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Henry's law constant for $\mathrm{CO}_{2}$ at $38^{\circ} \mathrm{C}$ is $2.28 \times 10^{-3}$ $\mathrm{mol} / \mathrm{L} \cdot$ atm. Calculate the $\mathrm{pH}$ of a solution of $\mathrm{CO}_{2}$ at $38^{\circ} \mathrm{C}$ in equilibrium with the gas at a partial pressure of 3.20 atm.

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$$4 \cdot 26$$

Chemistry 102

Chapter 15

Acids and Bases

Liquids

Carleton College

Drexel University

Brown University

Lectures

03:07

A liquid is a nearly incompressible fluid that conforms to the shape of its container but retains a (nearly) constant volume independent of pressure. As such, a liquid is one of the four fundamental states of matter (the others being solid, gas and plasma). A liquid is made up of tiny vibrating particles of matter, such as atoms, held together by intermolecular bonds. Water is, by far, the most common liquid on Earth. Like a gas, a liquid is able to flow and take the shape of a container. Most liquids resist compression, although others can be compressed. Unlike a gas, a liquid does not disperse to fill every space of a container, and maintains a fairly constant density. A distinctive property of the liquid state is surface tension, leading to wetting phenomena.

04:38

A liquid is a state of matter in which a substance changes its shape easily and takes the form of its container, and in which the substance retains a constant volume independent of pressure. As a result of this, a liquid does not maintain a definite shape, and its volume is variable. The characteristic properties of a liquid are surface tension, viscosity, and capillarity. The liquid state has a definite volume, but it also has a definite surface. The volume is uniform throughout the whole of the liquid. Solids have a fixed shape and a definite volume, but they do not have a definite surface. The volume of a solid does not vary, but the volume of a liquid may vary.

04:57

Henry's law constant…

01:10

The solubility of $\mathrm…

01:24

The Henry's law const…

02:57

What is the $\mathrm{pH}$ …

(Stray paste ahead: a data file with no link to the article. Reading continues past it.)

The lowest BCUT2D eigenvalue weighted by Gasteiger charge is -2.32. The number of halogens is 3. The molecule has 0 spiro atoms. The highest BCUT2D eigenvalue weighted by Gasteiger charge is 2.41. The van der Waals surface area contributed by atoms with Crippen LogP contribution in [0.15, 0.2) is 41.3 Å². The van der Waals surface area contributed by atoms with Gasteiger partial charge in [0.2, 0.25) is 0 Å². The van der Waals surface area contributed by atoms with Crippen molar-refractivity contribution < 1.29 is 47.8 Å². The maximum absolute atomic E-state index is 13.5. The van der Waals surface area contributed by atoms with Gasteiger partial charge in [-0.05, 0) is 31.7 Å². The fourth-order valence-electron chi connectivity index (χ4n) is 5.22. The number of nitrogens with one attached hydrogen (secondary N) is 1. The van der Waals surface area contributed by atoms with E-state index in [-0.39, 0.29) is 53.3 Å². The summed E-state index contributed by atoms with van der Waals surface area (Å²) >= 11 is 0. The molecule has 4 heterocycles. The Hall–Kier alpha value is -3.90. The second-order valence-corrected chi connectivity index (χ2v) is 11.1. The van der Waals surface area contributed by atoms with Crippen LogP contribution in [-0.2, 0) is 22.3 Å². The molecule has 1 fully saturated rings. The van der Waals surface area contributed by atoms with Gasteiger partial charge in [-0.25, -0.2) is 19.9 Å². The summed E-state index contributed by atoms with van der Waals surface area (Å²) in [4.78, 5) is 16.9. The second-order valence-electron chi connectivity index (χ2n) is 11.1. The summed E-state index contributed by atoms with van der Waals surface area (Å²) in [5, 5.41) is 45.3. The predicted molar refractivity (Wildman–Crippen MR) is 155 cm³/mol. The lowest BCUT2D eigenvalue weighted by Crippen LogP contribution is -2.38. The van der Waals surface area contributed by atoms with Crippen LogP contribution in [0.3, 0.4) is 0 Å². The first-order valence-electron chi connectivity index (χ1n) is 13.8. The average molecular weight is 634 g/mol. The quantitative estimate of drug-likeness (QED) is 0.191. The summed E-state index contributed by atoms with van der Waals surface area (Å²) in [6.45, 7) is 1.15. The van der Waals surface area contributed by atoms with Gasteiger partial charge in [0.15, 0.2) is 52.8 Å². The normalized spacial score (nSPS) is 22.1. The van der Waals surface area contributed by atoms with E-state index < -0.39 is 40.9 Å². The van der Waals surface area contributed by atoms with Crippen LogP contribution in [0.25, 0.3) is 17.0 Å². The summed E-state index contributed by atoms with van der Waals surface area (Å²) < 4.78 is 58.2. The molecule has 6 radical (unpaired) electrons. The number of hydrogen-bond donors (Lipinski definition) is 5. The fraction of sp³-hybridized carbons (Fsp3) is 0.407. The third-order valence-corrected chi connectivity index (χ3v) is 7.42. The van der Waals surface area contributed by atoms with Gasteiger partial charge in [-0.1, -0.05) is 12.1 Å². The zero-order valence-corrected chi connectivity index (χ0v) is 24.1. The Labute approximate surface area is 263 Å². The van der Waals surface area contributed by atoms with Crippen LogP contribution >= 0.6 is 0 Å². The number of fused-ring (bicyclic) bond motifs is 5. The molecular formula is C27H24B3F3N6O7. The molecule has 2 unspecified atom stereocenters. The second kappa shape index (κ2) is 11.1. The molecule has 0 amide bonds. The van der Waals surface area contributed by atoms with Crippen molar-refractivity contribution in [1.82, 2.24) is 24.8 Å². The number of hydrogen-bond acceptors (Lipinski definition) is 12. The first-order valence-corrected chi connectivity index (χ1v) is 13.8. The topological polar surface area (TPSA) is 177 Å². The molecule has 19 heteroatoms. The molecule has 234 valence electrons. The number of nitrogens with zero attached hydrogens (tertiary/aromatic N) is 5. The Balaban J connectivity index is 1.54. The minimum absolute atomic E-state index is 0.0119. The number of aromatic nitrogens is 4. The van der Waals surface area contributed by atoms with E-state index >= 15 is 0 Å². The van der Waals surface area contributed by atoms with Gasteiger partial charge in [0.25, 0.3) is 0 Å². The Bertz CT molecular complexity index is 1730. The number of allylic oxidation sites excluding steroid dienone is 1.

okay for this problem. We're going to look at Henry's law and use that to help us find pH. And here's what we are given for this problem. Okay, We have CO two carbon dioxide gas, and it is at 38 degrees Celsius. Um, Henry's lock constant. And these laws, constant is 2.28 times 10 to the minus three. That's a three. Let's we make that nicer. So we don't get mixed up minus three, and that will be bulls per L A T M. And we're gonna find we're looking for pH. This is our unknown. And what else are we given here? The gas as a partial pressure. The partial pressure is 3.20 atmospheres. Okay, we're looking for pH. So we have to eventually get Teoh Um, the concentration of H plus. We'll have to write an equilibrium constant. So first of all, let's write our chemical equation. And shall we make that this color? Sure. So we've got co two. That'll be a gas plus water, and that is going to be an equilibrium with the hydrogen ion que and bicarbonate. Okay, there's my chemical equation. Now that's our chemical equations all balanced. Um, I'm also gonna Ray Takeyh expression here. Maybe I'll write that a little later, but right now we're going to find Armel Arat e. We're gonna find Omar literally polarity of this by taking 2.28 times 10 to the minus three balls per leader Atmosphere. That's my Henry's law, Constant. And if I multiply this by my partial pressure, I will get my concentration of seven point 30 times 10 to the minus three Moller. Okay, so now let's just go to a purple here. This concentration is the concentration of my CO two. That's the concentration of CO two. And I can look up my k a. I'm gonna go to my next page 7.30 My co two concentration is seven point. What did I say? That was 30 times 10 to the minus three. And I've got Theo too. Plus h +20 I'm not gonna put my states on this one. So if we do a little ice here, I'm starting out with 7.30 times 10 to the minus three zero and zero plus x plus x. These will both be X this will go down by X. Okay, so those are my equilibrium concentrations and I can look up my K A and my K is given as 4.2 times 10 to the minus seven. That's a very low number, which means that we can consider this. Since this is a very, very low number, Weiqing, this is going to be for all practical purposes, 7.30 So just get to put that in there. And now let's write the K expression and substitute que a equals h plus hcl three minus and go to got those right there. So then let's go ahead and substitute our values in. Um, I'll do that right here. 4.2 times 10 to the minus seventh equals That will be X squared over 7.30 times, 10 to the minus three solving for X. We get 5.5 times 10 to the minus five. Now our last step and let's do as heads are red to find the pH. We're gonna take the negative log of that concentration that we just figured out here. So we're going to take the negative log of 5.5 times 10 to the minus five and our Ph will be 4.26 Remember to sig figs, two decimal plates. Places. There it is. Thanks for listening.

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